So, in verse 6, Moses instructed the people to have his commandments on their heart, which means they were to think about them and meditate on them and let these commandments fill their thoughts and imagination. And they were to teach them to their children, passing on the faith to future generations. They were to talk about the law of the Lord when they’re sitting at home and when they’re walking along the road, and when they lie down to sleep and when they get up in the morning. In other words, all through the day, in every activity, they’re to think about and talk about the law of the Lord. To prevent them from forgetting, they were to tie God’s laws on their hands and forehead and they were to attach them to the door-frame of their home. Probably Moses intended this metaphorically to mean they were to give their attention to God’s law. However, orthodox Jews take these words literally and wear miniature scrolls on their head and hands and they attach them to their doorposts. People tell me that the manse used to be owned by a Jewish family; and a little box containing a miniature scroll was on the doorframe. While many Jews took these words literally, Moses really wanted God’s people to remember God’s law and to think about it and to talk about it and to do it.

And God’s people today must love the Lord and seek to obey him. We mustn’t think that obedience was only for the Jews at that time, and it’s not for us today. Like us, they were under grace, because God had been gracious to them and had delivered them from their bondage in Egypt and he was giving them life in the Promised Land as a free gift. God was gracious to them; and he was calling on them to show their gratitude and their love by obeying him. And God has been gracious to us, rescuing us from our bondage to sin and Satan and death. He’s giving us eternal life as a free gift. And how do we demonstrate our gratitude to him for his grace to us? We demonstrate it by loving him and by obeying him.

Verses 10 to 19

And God’s grace is emphasised in the following verses. Look at verses 10 to 12 where Moses speaks of the time when God will bring the people into the land which he promised Abraham and Isaac and Jacob to give to them. So, they didn’t earn or merit the land, but received it because of God’s promise. Furthermore, the land contained great and flourishing cities which they did not build; and houses filled with good things which they did not provide; and wells which they did not dig; and vineyards and olive groves which they did not plant. In other words, the Lord was providing them with all that they needed. Instead of giving them an empty, barren land, which they would have to work on and toil over for years and years before it was fruitful, they were moving into a ready-made paradise. It recalls the Garden of Eden in the beginning, which the Lord planted and prepared before Adam was placed there. In the same way, before the Israelites were placed in the Promised Land, the Lord had planted and prepared it for them. This is all evidence of God’s grace, his kindness to his people. They didn’t work for the land, but God gave it to them; and when he gave it to them, it was ready for them.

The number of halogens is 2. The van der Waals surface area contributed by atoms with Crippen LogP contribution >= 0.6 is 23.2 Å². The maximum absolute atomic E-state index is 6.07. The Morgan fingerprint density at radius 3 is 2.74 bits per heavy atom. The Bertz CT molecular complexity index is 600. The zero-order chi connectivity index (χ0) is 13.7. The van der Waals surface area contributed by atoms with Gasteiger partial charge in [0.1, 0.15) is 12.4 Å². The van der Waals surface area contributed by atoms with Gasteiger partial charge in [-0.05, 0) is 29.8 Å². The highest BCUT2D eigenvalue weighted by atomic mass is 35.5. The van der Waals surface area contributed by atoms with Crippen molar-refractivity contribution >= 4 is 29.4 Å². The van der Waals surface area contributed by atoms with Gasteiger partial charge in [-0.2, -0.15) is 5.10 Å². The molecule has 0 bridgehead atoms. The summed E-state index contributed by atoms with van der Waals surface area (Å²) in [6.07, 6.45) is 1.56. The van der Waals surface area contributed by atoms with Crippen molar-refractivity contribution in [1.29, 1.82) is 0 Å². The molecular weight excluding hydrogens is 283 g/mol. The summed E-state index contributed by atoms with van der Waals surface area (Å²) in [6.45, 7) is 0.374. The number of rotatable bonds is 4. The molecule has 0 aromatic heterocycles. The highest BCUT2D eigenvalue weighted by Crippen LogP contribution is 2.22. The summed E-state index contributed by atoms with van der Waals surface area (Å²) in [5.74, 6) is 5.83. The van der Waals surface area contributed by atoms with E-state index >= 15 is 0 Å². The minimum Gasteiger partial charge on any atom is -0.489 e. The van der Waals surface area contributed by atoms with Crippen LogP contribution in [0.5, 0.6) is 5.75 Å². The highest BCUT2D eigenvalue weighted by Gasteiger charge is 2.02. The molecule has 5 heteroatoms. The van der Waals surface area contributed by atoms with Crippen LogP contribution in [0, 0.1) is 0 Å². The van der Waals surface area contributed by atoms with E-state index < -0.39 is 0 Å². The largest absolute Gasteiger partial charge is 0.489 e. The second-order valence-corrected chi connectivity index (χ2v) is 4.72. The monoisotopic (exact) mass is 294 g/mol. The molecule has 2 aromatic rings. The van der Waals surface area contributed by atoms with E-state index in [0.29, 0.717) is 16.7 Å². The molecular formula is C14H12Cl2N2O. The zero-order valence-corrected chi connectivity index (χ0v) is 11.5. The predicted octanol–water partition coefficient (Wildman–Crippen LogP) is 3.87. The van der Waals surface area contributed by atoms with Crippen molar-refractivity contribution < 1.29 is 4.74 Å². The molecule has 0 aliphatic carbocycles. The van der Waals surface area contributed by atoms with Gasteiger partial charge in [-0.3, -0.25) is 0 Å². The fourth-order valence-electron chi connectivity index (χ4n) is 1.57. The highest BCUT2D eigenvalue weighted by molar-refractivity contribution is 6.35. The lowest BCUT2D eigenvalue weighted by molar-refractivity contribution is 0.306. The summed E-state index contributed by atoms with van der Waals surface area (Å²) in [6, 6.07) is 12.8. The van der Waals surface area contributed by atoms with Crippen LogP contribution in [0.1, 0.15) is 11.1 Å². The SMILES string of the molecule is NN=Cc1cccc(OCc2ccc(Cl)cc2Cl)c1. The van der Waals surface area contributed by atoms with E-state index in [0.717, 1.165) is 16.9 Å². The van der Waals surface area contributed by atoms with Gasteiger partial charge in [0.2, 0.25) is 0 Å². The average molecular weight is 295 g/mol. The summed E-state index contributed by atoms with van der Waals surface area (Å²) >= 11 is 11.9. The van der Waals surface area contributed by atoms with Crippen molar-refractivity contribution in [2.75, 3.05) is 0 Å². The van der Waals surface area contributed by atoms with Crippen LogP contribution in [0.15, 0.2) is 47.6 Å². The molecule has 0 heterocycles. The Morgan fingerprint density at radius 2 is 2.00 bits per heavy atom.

However, when you come into this land, flowing with milk and honey, be careful — Moses warns them — that you don’t forget the Lord, who brought you out of Egypt and gave you this land. Be careful lest you forget him. Isn’t that interesting? When everything is going well for us, when we have all that we need, when we’re prosperous and successful and life is good, that’s when we’re tempted to forget the Lord. When we face troubles and trials, we’re crying to the Lord for help. When we’re faced with illness, we’re pleading with him for healing. When we’re struggling to pay our bills, we’re asking him to provide for us. When we’re in trouble, we cling to the Lord. But when everything is going well, how easy it is for us to stop praying and to forget the Lord. When we have everything we need, we forget that we need him. Moses knew this was a danger, and so he warned the Israelites — and he’s warning us — not to forget the Lord our God.

And in verses 13 to 19 he warned the Israelites about idolatry. Instead of worshipping other gods — the false gods and idols which their pagan neighbours served — they’re to fear the Lord and serve him only. Because God is a jealous God, and will not put up with any rivals, his anger will burn against his people if they become unfaithful to him and go after other gods. And they mustn’t test him as they did before at this place called Massah. Do you remember what happened at Massah? We read about it in Exodus 17. After the Lord brought them out of Egypt and through the Red Sea, they began to complain and to quarrel with Moses because they had no water to drink. And at that time, they tested the Lord in the sense that they tested his ability to help them in order to decide whether or not they ought to trust and obey him in the future. And, of course, that was a very wicked thing to do, because who did they think they were that they could test Almighty God? Who did they think they were, that they could sit in judgment over him? And in any case, hadn’t God demonstrated his faithfulness and his power many times before when he delivered them from their slavery and brought them through the Red Sea. Who did they think they were to put Almighty God to the test? Well, says Moses now, don’t put the Lord to the test again. Instead of sitting in judgment over God, humble yourself before him and serve him. Keep his commands. Keep his stipulations. Keep his decrees. Do what is right and good in his sight, so that it might go well with you.